An estimated 1,500 businesses failed to publish their gender pay gaps by the deadline of midnight on 4 April, according to the Equality and Human Rights Commission (EHRC).
More than 10,000 organisations published their gender pay gaps by the deadline, according to government figures. Of these compliant companies, around 1,000 waited until the final day to publish their data. The UK arms of Sony and Warner Bros, as well as beauty company Benefit Cosmetics, were just some of the firms to release their findings in the final hours.
“While more than 10,000 employers have complied with the law there are others who have not taken this seriously and now face legal action. Reporting gender pay gaps is not optional; it is a legal requirement as well as being the right thing to do,” EHRC chief executive Rebecca Hilsenrath said.
"We're looking at approximately 1,500 companies that haven't reported," Hilsenrath told the BBC.
Wanda Wyporska, executive director of The Equality Trust, told HR magazine that it was “disappointing to see that despite such a long lead in time some organisations have failed to report their gender pay gap”.
“We have to question why they have not chosen to do so and what message that sends out to the public and to their own employees,” she said.
Organisations that failed to comply could now face court orders and unlimited fines brought by the EHRC. Hilsenrath said that the EHRC will "soon be starting enforcement against all employers that haven’t published". It will be sending letters to the non-compliant organisations on Monday 9 April, giving them 28 days to respond. Action will also be taken against firms reporting implausible figures.
However, concerns have been raised about the EHRC’s powers to enforce sanctions. Jane Mann, partner and head of employment and HR law at Fox Williams, told HR magazine: “The regulations do not contain any specific penalties."
She explained that questions hanging over the powers of the Equality Act may lead to “legal challenges to this enforcement mechanism” from some organisations. Instead, the “most effective enforcement mechanism is likely to be 'name and shame' and the resulting reputational damage”, she said.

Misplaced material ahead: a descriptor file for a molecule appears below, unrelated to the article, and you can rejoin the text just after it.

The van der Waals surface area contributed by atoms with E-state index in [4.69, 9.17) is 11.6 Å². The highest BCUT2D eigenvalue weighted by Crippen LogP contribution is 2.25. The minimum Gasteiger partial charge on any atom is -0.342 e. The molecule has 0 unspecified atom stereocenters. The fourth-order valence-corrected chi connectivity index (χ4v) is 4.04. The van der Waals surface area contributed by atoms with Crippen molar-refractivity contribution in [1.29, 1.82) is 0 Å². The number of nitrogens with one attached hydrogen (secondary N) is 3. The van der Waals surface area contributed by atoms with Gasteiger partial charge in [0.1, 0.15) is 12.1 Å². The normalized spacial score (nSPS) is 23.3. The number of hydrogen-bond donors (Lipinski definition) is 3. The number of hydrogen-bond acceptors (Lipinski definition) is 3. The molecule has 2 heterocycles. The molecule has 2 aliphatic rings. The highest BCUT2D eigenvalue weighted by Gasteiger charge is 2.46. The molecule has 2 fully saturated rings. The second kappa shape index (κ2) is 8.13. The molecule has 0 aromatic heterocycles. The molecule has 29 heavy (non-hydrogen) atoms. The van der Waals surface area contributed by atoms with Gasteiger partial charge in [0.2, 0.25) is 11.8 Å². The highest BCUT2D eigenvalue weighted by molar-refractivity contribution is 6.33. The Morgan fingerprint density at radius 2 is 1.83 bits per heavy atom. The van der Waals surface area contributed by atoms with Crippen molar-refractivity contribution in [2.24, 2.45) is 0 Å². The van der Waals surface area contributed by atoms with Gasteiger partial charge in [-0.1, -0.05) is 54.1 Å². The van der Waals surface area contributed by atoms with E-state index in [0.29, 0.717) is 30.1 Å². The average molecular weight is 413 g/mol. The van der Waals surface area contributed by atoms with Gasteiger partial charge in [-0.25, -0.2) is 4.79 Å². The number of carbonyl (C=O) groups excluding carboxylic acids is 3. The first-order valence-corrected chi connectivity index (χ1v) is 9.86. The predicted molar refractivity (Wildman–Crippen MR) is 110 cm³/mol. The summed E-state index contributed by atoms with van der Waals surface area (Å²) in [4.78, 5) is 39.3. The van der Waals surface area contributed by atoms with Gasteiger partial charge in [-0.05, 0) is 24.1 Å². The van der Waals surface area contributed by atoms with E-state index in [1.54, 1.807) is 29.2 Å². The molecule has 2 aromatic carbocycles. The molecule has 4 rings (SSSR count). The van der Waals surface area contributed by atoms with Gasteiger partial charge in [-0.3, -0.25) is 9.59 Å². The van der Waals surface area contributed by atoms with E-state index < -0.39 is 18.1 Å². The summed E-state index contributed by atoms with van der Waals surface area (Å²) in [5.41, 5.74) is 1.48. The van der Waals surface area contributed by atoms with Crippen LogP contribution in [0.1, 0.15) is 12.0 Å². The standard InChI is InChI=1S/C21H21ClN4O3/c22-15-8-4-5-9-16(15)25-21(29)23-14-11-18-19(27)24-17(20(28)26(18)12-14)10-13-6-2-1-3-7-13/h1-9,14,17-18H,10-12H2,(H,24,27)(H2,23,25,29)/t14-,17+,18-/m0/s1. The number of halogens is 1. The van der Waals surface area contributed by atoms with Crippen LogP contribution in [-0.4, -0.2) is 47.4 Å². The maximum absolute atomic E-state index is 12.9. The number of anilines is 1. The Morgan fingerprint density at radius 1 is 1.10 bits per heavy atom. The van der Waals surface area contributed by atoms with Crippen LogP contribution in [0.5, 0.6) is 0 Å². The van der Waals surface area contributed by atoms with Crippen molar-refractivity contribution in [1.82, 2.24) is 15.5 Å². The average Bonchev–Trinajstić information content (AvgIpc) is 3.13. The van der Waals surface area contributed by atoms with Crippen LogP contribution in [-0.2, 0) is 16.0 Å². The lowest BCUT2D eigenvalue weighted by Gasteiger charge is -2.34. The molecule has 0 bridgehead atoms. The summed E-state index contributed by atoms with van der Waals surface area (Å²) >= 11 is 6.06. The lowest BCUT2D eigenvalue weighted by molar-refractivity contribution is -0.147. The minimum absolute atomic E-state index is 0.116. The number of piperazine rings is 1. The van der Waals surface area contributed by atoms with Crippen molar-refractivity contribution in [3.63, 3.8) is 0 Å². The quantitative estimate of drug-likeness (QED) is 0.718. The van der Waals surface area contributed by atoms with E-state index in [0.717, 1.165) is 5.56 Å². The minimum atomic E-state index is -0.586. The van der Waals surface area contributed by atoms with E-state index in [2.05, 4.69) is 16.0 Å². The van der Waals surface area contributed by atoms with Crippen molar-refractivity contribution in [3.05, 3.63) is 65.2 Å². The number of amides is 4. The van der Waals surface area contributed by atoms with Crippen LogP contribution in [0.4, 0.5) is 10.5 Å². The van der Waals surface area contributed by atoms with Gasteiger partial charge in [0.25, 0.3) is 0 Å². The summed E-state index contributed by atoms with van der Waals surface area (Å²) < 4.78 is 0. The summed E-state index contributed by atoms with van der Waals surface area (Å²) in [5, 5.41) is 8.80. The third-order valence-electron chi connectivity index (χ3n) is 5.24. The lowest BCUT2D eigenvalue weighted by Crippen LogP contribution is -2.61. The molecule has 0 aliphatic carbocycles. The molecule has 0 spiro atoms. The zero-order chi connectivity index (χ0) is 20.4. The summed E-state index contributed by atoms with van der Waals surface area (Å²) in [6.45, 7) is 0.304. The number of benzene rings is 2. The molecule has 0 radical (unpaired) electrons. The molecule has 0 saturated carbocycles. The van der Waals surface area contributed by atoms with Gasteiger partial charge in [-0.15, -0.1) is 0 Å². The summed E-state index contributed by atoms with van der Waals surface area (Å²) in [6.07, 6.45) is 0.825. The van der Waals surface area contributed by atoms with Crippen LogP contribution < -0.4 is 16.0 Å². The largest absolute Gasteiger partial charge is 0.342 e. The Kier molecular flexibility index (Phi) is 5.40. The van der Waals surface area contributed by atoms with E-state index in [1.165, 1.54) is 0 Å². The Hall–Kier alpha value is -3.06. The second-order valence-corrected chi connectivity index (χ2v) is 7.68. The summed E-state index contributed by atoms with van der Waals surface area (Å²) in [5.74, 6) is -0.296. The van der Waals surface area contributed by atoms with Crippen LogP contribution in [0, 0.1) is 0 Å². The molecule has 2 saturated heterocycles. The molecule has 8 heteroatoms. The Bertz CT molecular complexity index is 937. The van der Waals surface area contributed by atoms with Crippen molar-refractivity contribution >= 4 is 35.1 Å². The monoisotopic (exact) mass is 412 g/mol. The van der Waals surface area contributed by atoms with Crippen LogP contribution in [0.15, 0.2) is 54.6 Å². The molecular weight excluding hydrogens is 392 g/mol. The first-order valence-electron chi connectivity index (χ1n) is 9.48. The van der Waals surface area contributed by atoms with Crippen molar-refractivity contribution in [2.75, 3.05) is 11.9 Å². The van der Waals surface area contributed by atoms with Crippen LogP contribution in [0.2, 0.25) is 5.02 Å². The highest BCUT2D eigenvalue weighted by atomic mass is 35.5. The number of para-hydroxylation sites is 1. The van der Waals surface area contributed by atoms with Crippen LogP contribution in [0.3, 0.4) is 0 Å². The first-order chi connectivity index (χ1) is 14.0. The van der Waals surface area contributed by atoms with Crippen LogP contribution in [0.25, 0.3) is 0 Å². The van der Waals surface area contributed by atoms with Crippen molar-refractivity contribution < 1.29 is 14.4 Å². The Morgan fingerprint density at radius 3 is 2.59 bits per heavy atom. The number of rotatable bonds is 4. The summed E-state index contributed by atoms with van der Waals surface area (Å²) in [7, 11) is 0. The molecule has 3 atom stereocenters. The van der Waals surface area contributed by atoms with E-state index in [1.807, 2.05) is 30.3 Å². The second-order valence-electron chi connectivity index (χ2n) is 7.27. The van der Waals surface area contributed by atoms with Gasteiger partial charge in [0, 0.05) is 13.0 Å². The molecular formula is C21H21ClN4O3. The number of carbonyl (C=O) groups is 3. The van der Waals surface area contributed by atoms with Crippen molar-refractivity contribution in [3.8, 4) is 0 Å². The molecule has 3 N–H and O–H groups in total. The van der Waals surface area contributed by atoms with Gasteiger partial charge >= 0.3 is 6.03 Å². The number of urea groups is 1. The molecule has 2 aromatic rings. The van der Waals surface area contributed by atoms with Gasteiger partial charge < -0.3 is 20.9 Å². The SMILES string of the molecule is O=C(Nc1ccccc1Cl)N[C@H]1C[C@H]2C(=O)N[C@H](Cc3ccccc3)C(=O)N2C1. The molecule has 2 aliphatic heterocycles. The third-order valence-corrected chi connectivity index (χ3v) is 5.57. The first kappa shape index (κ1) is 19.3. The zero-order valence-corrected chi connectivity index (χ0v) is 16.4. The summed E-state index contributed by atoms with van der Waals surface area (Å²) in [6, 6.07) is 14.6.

She added though that sanctions are set out "under delegated powers contained within the Equality Act and this Act contains enforcement powers vested in the EHRC.
“Government and the EHRC have now said that they consider that the EHRC can use these powers to enforce the regulations. If persuasion does not work they can carry out an investigation into the failure to comply and can use statutory powers to request information including pay data. The EHRC can apply for a court order to enforce compliance. The EHRC can also reach statutory agreements with defaulters whereby they agree to comply retrospectively and in the current reporting year.”
Karen Gill, co-founder of Everywoman, told HR magazine that businesses who failed to comply “run the risk of sending the message to their female workforce that they are less valued than their male counterparts. Alongside this they are indirectly sending a message that they lack commitment to business growth.
“It is complacency that could cost them dear as employees, shareholders, investors and customers begin to question their motives,” she added.
Wyporska agreed that non-compliant businesses could face a backlash from prospective employees: “Organisations with more than 250 employees surely have the capacity to make these simple calculations, so if they have not submitted the figures we can only surmise that the will to admit this problem and tackle it is lacking. I'm sure that many women, like me, will be using the data to decide where to shop and potentially where to work."
Fox Williams’ Mann offered another explanation as to why some businesses may have failed to meet the deadline, however. “They may be struggling to finalise their data in a compliant fashion; it may be taking longer than they thought and they may be awaiting auditing by external consultants to check that they are compliant,” she explained.
“They could have practical difficulties in retrieving and processing large amounts of data. They may have been unsure of the exact requirements of the regulations and could be checking points.”
Final figures for the 10,000-plus companies that did report show that 78% of businesses have a pay gap in favour of men.
Among the worst offenders were budget airline Ryanair with a 71.8% gap and Millwall Football Club with an 80% gap, as well as several high street retailers including Karen Millen and Sweaty Betty.
Analysis based on organisations’ own categorisation of their businesses showed that construction had the largest sector-wide gap, with an average median pay gap of 25%. The gap was 22% in the finance and insurance sector and 20% in education.
Accommodation and food services emerged as the sector with the smallest gap, with an average median pay gap of 1%. This could be attributed to the fact that many firms in this sector use flat pay rates with high numbers of staff on the minimum wage.
Now the initial reporting deadline has passed businesses are expected to put “action plans in place to break down the barriers to women’s progression in their organisations”, home secretary and minister for women and equalities Amber Rudd said in the hours leading up to the deadline.
The Business, Energy and Industrial Strategy Committee announced this morning that it will question campaigners and companies on issues around compliance as well as the steps businesses are now going to take to tackle their gaps.